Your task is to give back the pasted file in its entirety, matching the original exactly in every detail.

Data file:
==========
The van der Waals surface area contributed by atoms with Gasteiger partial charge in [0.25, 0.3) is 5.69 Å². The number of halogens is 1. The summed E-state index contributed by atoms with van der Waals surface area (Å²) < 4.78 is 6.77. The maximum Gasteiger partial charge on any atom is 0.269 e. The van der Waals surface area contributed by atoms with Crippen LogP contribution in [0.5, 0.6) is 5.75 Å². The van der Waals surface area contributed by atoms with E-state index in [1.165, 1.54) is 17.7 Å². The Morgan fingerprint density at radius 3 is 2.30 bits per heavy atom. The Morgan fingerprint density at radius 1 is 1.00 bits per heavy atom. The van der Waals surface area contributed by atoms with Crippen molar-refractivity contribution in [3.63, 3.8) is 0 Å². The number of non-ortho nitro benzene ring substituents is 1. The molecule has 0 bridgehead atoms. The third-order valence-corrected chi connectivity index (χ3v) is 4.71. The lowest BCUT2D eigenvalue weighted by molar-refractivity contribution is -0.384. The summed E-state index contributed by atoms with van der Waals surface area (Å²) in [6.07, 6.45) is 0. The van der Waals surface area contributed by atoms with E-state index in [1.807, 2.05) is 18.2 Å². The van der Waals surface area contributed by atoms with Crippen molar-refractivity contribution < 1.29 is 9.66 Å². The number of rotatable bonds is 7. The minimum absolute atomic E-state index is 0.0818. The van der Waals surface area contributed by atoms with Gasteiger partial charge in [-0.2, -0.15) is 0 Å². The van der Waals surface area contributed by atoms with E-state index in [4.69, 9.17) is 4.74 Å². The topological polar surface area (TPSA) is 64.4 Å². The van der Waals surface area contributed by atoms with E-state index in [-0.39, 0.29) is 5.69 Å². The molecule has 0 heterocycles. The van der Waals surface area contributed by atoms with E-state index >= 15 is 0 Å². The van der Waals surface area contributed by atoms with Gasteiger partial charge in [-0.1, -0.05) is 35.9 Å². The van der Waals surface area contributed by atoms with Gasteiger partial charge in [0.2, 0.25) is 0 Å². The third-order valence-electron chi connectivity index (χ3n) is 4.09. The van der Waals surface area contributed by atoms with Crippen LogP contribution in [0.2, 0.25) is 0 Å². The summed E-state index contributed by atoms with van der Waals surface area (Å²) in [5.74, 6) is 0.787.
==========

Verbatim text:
The van der Waals surface area contributed by atoms with Gasteiger partial charge in [0.25, 0.3) is 5.69 Å². The number of halogens is 1. The summed E-state index contributed by atoms with van der Waals surface area (Å²) < 4.78 is 6.77. The maximum Gasteiger partial charge on any atom is 0.269 e. The van der Waals surface area contributed by atoms with Crippen LogP contribution in [0.5, 0.6) is 5.75 Å². The van der Waals surface area contributed by atoms with E-state index in [1.165, 1.54) is 17.7 Å². The Morgan fingerprint density at radius 3 is 2.30 bits per heavy atom. The Morgan fingerprint density at radius 1 is 1.00 bits per heavy atom. The van der Waals surface area contributed by atoms with Crippen molar-refractivity contribution in [3.63, 3.8) is 0 Å². The number of non-ortho nitro benzene ring substituents is 1. The molecule has 0 bridgehead atoms. The third-order valence-corrected chi connectivity index (χ3v) is 4.71. The lowest BCUT2D eigenvalue weighted by molar-refractivity contribution is -0.384. The summed E-state index contributed by atoms with van der Waals surface area (Å²) in [6.07, 6.45) is 0. The van der Waals surface area contributed by atoms with E-state index in [1.807, 2.05) is 18.2 Å². The van der Waals surface area contributed by atoms with Crippen molar-refractivity contribution < 1.29 is 9.66 Å². The number of rotatable bonds is 7. The minimum absolute atomic E-state index is 0.0818. The van der Waals surface area contributed by atoms with Gasteiger partial charge in [-0.2, -0.15) is 0 Å². The van der Waals surface area contributed by atoms with E-state index in [4.69, 9.17) is 4.74 Å². The topological polar surface area (TPSA) is 64.4 Å². The van der Waals surface area contributed by atoms with E-state index in [-0.39, 0.29) is 5.69 Å². The molecule has 0 heterocycles. The van der Waals surface area contributed by atoms with E-state index >= 15 is 0 Å². The van der Waals surface area contributed by atoms with Gasteiger partial charge in [-0.1, -0.05) is 35.9 Å². The van der Waals surface area contributed by atoms with Gasteiger partial charge in [0.2, 0.25) is 0 Å². The third-order valence-electron chi connectivity index (χ3n) is 4.09. The van der Waals surface area contributed by atoms with Crippen LogP contribution in [0.2, 0.25) is 0 Å². The summed E-state index contributed by atoms with van der Waals surface area (Å²) in [5.74, 6) is 0.787.